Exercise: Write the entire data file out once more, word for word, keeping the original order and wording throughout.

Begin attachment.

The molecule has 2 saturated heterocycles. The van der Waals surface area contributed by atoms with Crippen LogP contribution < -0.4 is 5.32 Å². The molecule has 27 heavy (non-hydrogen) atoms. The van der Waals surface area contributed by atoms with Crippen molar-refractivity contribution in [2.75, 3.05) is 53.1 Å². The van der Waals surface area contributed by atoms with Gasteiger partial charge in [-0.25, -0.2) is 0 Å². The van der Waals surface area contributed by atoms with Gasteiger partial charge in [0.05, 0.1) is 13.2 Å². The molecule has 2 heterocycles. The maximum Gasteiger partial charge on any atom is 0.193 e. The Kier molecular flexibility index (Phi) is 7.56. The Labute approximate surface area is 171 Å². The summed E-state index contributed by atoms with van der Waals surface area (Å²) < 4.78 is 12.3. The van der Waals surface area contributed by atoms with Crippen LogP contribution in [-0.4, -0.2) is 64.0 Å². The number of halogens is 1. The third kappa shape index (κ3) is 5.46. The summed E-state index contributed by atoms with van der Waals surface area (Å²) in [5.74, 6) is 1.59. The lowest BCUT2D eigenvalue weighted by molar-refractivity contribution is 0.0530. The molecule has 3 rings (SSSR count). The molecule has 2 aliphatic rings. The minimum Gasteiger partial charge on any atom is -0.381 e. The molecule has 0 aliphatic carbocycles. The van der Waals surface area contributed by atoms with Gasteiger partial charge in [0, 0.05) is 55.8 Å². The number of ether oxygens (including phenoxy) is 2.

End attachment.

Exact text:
The molecule has 2 saturated heterocycles. The van der Waals surface area contributed by atoms with Crippen LogP contribution < -0.4 is 5.32 Å². The molecule has 27 heavy (non-hydrogen) atoms. The van der Waals surface area contributed by atoms with Crippen molar-refractivity contribution in [2.75, 3.05) is 53.1 Å². The van der Waals surface area contributed by atoms with Gasteiger partial charge in [-0.25, -0.2) is 0 Å². The van der Waals surface area contributed by atoms with Gasteiger partial charge in [0.05, 0.1) is 13.2 Å². The molecule has 2 heterocycles. The maximum Gasteiger partial charge on any atom is 0.193 e. The Kier molecular flexibility index (Phi) is 7.56. The Labute approximate surface area is 171 Å². The summed E-state index contributed by atoms with van der Waals surface area (Å²) < 4.78 is 12.3. The van der Waals surface area contributed by atoms with Crippen LogP contribution in [-0.4, -0.2) is 64.0 Å². The number of halogens is 1. The third kappa shape index (κ3) is 5.46. The summed E-state index contributed by atoms with van der Waals surface area (Å²) in [5.74, 6) is 1.59. The lowest BCUT2D eigenvalue weighted by molar-refractivity contribution is 0.0530. The molecule has 3 rings (SSSR count). The molecule has 2 aliphatic rings. The minimum Gasteiger partial charge on any atom is -0.381 e. The molecule has 0 aliphatic carbocycles. The van der Waals surface area contributed by atoms with Gasteiger partial charge in [0, 0.05) is 55.8 Å². The number of ether oxygens (including phenoxy) is 2.